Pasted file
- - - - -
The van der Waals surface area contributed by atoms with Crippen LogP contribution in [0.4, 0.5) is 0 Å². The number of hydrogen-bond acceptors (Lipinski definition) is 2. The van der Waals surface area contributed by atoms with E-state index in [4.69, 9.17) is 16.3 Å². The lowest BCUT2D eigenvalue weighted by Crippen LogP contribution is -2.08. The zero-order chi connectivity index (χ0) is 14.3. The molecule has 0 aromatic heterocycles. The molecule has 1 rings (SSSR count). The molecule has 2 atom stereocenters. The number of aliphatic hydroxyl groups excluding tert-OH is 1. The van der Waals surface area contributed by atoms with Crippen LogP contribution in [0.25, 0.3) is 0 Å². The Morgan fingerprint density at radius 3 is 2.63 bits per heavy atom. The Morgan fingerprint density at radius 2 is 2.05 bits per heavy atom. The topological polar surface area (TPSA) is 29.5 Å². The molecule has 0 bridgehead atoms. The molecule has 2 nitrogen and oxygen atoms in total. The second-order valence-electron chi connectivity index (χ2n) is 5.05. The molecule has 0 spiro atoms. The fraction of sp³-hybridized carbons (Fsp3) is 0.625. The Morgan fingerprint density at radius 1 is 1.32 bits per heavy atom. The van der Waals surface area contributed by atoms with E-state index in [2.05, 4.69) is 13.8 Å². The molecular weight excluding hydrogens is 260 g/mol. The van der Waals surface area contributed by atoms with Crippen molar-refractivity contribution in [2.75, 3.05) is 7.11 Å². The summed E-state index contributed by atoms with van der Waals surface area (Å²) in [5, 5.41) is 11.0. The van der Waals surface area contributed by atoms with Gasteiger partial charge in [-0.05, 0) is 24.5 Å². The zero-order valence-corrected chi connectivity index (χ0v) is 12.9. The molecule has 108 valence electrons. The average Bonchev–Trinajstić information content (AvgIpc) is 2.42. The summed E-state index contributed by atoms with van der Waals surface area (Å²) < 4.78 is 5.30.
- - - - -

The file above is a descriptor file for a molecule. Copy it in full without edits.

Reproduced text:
The van der Waals surface area contributed by atoms with Crippen LogP contribution in [0.4, 0.5) is 0 Å². The number of hydrogen-bond acceptors (Lipinski definition) is 2. The van der Waals surface area contributed by atoms with E-state index in [4.69, 9.17) is 16.3 Å². The lowest BCUT2D eigenvalue weighted by Crippen LogP contribution is -2.08. The zero-order chi connectivity index (χ0) is 14.3. The molecule has 0 aromatic heterocycles. The molecule has 1 rings (SSSR count). The molecule has 2 atom stereocenters. The number of aliphatic hydroxyl groups excluding tert-OH is 1. The van der Waals surface area contributed by atoms with Crippen LogP contribution in [0.25, 0.3) is 0 Å². The Morgan fingerprint density at radius 3 is 2.63 bits per heavy atom. The Morgan fingerprint density at radius 2 is 2.05 bits per heavy atom. The topological polar surface area (TPSA) is 29.5 Å². The molecule has 0 bridgehead atoms. The molecule has 2 nitrogen and oxygen atoms in total. The second-order valence-electron chi connectivity index (χ2n) is 5.05. The molecule has 0 spiro atoms. The fraction of sp³-hybridized carbons (Fsp3) is 0.625. The Morgan fingerprint density at radius 1 is 1.32 bits per heavy atom. The van der Waals surface area contributed by atoms with E-state index in [2.05, 4.69) is 13.8 Å². The molecular weight excluding hydrogens is 260 g/mol. The van der Waals surface area contributed by atoms with Crippen molar-refractivity contribution in [2.75, 3.05) is 7.11 Å². The summed E-state index contributed by atoms with van der Waals surface area (Å²) in [5, 5.41) is 11.0. The van der Waals surface area contributed by atoms with Gasteiger partial charge in [-0.05, 0) is 24.5 Å². The zero-order valence-corrected chi connectivity index (χ0v) is 12.9. The molecule has 108 valence electrons. The average Bonchev–Trinajstić information content (AvgIpc) is 2.42. The summed E-state index contributed by atoms with van der Waals surface area (Å²) < 4.78 is 5.30.